Well, are you persnickety about success?

David Soler

That’s it. When I thought I had the equation to success cornered, bada-bing! A new book by Timothy Ferriss has blown it to pieces.

Following rationality as advised by French philosopher Descartes, we should assume the formula to become Bill Gates is hiding somewhere waiting to be discovered. And after reading Kenneth P. Morse, Descartes certainly made sense. According to Morse, a MIT professor, the key to success is creating like a god, leading like a king and working like a slave. Oh, and he adds, marrying a steady-salary partner. OK, I’ll see all of you on your Caribbean island next week.

But if that made life disappointingly lame, then comes along Mr. Ferriss with his recent New York Times best-selling book The 4-Hour Workweek and drops the bomb: Forget about working 100 hours a week as Morse suggests – now, you need to be sitting to get over what’s coming next – work just four hours a week and become successful. Are you serious? Yes, because you have to work those four hours like a pure genius and the rest . well, the rest is just couch potato time. You might wonder how can you work like a genius while surrounded by all this permanent info-crap. Simple. Start dumping e-mails, cell phones, networking and all that Internet poopery altogether. Ferriss envisions a return to a cave world with toilets and running water and a selective ignorance of as much information as possible. Be ignorant, be disconnected from the world. In one letter, be “W.” Hasn’t he been successful? Then you are next.

Man, his way to success is wreaking havoc in Silicon Valley. Everybody is talking about it, even in Harvard and MIT. Could he be right and all of us are just blind zombies working uselessly? I can’t leave you with that ambiguity.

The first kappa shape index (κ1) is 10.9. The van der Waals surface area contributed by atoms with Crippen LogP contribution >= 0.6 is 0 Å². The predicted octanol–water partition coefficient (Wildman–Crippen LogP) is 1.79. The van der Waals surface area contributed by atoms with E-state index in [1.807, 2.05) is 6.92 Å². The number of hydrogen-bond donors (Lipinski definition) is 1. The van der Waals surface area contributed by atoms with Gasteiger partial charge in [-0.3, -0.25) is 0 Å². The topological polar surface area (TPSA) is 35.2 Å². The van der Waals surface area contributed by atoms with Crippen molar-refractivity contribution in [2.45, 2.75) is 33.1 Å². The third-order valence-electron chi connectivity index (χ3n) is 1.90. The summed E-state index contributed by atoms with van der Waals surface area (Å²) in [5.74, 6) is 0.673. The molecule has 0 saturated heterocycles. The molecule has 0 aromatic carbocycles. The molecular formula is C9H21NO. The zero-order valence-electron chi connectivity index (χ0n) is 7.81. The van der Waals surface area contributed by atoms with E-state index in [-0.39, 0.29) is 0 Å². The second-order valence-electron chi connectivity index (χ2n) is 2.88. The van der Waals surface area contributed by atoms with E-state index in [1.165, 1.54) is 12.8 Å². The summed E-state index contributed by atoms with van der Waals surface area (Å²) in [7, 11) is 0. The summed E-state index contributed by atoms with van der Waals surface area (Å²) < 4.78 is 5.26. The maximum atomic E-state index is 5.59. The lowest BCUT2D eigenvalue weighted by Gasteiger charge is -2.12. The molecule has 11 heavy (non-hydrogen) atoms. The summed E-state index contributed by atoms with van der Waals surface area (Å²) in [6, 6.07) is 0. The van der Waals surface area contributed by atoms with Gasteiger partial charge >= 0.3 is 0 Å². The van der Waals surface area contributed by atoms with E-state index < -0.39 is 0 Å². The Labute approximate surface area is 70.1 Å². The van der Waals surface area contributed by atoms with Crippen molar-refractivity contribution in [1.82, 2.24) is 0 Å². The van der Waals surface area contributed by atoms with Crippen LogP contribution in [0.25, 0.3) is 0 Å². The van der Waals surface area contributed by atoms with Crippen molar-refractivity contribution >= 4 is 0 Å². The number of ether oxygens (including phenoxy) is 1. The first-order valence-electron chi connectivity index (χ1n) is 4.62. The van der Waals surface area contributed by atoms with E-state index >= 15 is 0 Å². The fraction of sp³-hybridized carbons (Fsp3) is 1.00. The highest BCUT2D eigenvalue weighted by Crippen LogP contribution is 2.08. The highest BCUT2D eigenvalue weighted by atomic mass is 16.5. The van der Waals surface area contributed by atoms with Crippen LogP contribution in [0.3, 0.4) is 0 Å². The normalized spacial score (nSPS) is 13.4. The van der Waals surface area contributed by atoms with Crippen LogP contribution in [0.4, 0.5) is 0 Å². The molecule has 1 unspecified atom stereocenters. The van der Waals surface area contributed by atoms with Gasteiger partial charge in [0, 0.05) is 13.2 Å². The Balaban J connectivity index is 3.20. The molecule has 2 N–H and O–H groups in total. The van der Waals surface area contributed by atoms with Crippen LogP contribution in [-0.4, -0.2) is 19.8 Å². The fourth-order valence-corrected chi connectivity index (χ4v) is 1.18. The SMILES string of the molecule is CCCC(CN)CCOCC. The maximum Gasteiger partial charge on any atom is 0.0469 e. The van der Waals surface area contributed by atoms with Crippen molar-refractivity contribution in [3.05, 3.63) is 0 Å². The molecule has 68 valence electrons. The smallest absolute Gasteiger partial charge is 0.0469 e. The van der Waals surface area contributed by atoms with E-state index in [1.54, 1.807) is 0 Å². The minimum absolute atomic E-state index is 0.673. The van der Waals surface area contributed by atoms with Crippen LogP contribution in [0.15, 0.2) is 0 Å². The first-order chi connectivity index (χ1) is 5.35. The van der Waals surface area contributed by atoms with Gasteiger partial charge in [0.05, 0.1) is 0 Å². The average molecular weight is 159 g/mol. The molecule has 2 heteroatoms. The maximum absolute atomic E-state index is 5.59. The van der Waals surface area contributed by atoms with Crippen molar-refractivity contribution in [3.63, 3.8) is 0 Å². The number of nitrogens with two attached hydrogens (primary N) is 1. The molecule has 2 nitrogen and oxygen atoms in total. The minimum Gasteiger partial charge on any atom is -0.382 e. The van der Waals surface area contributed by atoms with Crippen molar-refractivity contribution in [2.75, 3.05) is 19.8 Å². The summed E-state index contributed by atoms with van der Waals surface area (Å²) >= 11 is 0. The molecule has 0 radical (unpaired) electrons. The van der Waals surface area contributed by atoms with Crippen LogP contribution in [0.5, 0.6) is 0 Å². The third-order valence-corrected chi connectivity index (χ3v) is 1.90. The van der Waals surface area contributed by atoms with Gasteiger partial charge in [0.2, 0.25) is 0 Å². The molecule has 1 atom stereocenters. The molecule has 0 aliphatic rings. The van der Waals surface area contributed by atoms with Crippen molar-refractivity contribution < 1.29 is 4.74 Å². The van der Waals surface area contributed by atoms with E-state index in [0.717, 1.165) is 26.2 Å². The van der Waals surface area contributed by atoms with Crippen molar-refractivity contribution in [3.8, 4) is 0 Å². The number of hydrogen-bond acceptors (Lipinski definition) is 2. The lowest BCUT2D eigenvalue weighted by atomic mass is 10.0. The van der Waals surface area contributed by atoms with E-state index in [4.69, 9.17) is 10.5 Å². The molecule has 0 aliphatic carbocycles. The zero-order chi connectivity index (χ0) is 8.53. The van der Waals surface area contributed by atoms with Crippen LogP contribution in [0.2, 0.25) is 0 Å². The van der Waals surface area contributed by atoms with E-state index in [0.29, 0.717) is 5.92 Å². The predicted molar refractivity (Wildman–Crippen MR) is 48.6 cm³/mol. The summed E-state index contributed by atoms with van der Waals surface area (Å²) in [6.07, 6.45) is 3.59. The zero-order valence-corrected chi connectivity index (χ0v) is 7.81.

Do you want to know the truth about his book? Three hundred and eight pages worth of pure BS. Ferriss is doing to Occam’s razor what Enron executives did with the Ponzi scheme. It’s a classic emperor without clothes situation. His mojo is based on simplicity and fueled by pure psychological vapor. That’s why his teachings are selling so well. Everybody knows impossible things are the most appealing to the public: Sept. 11 was an inside job, HIV is a myth, UFOs take regular breaks on planet Earth, etc. I wouldn’t be surprised if Ferriss got some session with the fellow Joel Osteen – but we will leave Mr. Osteen’s steak to cook another day. For the meantime, I advise you to completely ignore Ferriss as the U.S. government did with Emperor Norton’s claims.

But even if Morse is closer to the truth, does his advice weigh 21 grams? The answer is also no. Sadly as it is, success can’t be bottled. As you might suspect, you can perfectly follow his advice all of your life and continue to check your electric bill every month. But that’s the beauty of it. Like love, success can’t be chosen. Like poker, triumph can’t be planned. Pummel me if you please, but success is just luck. You can definitively increase your odds, but they will continue to be that: odds. History is peppered with examples of it. George McClellan, the Union General during the Civil War was voted the most likely to succeed in his class of West Point. Lincoln replaced him with Ulysses S. Grant. Sylvester Stallone was voted by his high school peers the most likely to die in the electric chair, you know the rest.

David Soler is a biomedical sciences graduate and a columnist for the Daily Kent Stater. Contact him at [email protected]